East Tennessee runners describe terror of the Boston bomb attack

East Tennessee runners describe terror of the Boston bomb attack

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More than 23,000 runners took part in the Boston Marathon Monday, including dozens from East Tennessee. More than 23,000 runners took part in the Boston Marathon Monday, including dozens from East Tennessee.

By ALEXIS ZOTOS
6 News Reporter

KNOXVILLE (WATE) – More than 23,000 runners took part in the Boston Marathon Monday, including dozens from East Tennessee.

Many local runners and their family members witnessed the bomb blasts first hand.

"As I heard the explosion and turned around, I could see very clearly the smoke rising and I saw the second explosion. It was just a very few minutes after I finished," UT veterinary professor Ralph Harvey said.

Just next to Harvey was Knoxville businessman Randy Boyd.

"Sometimes they shoot cannons after these things, and it just seemed inappropriately loud and shook the ground. I turned over my shoulder and saw the smoke rising above the finish line and about that time the next blast went off," Boyd said.

Boyd says he was just 200 yards from the blast.

For many runners, the Boston Marathon is their dream race. Many have trained for years but nothing could have prepared them for the tragedy as they crossed the finish line.

"We were all standing there literally right across the street from the blast," Bobby Holcombe, a coach for Knoxville Endurance.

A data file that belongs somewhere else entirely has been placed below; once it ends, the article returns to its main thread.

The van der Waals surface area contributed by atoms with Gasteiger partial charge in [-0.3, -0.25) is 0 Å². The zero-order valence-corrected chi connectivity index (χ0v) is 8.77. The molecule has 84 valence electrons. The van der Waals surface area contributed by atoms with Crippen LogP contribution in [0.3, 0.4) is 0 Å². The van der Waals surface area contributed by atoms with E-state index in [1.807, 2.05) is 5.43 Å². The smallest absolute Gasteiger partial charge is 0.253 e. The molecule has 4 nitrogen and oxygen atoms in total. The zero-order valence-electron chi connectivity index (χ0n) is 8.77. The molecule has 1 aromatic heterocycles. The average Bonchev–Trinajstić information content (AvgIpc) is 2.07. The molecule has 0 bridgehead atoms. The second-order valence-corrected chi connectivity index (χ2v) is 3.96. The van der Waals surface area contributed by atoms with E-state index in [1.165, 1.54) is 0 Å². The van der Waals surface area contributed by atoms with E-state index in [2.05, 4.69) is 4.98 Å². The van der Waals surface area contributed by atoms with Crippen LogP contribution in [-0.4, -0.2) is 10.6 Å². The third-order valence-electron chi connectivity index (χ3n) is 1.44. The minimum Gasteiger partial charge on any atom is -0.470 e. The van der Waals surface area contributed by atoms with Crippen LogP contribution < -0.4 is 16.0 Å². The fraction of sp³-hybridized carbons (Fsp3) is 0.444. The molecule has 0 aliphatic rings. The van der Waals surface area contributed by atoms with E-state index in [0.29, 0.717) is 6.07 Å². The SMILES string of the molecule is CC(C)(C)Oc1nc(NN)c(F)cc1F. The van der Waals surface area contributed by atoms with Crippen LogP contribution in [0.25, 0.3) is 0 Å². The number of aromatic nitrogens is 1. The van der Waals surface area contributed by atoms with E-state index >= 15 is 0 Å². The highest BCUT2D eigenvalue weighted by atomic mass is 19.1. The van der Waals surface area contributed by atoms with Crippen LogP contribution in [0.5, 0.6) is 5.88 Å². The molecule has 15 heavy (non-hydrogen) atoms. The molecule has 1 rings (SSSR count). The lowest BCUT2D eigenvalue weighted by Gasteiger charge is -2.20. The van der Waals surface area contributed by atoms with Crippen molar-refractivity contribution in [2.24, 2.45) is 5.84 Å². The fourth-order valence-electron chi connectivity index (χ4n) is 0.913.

Bobby Holcombe was there coaching five Knoxville runners in the marathon. One of his athletes had just crossed the finish line when the bombs went off.

"It was right behind her, and then we she turned around she actually visibly saw the second blast," Holcombe said.

She was uninjured but shaken.

"She went and grabbed her husband and her son, and she said, ‘I saw it all,' and that's when we really comprehended what the heck really went down," said Holcombe.

He said there was a panic at the staging area. He didn't see the injured, but he heard from those around him.

"We were hearing on the street there were limbs on the finish line," he said, describing the gruesome scene.

Boyd said the scariest part was not knowing what would happen next.

"The biggest concern was, was this the start of a series of things? Or the only thing we would experience?" Boyd said.

Roane County Sheriff Jack Stockton was just a block from the blast waiting for his wife to cross the finish line.

"When I saw the gray smoke I knew it was a bomb of some sort. When I saw the explosion and the ground, it shook so violently," Stockton said.

For him, the scariest part was the hour he and his wife spent searching for each other.

"It was terrifying," Tara Stockton said. "I had tickets for him to sit where the explosion went off, but we decided to give them away."

She was at mile marker 25 and didn't see the blast, but knew something was wrong when she saw National Guard soldier running in formation.

"I saw them run and group together, and that made me suspicious, I knew something was happening. Then the whole course started getting crowded with non-runners and that just don't happen," she explained.

Monday was supposed to be Tara Stockton's sixteenth and final marathon.

"It's kind of a once-in-a-lifetime-type run," she said.

Holcombe said this was not the memory his runners were supposed to have of the race. 

"This is the granddaddy of them all, this marathon. There's no other marathon like this one and when you get your dreams just thrown away, they're irrelevant because what has happened today," Holcombe said.

But for them and the thousands of other runners, their dream race, turned into a nightmare.

"It's beyond sad," said Harvey. "It turned what is a wonderful celebration of the human spirit, the Boston marathon is extraordinary in that regard, and it turned that into a very sad and very tragic day."

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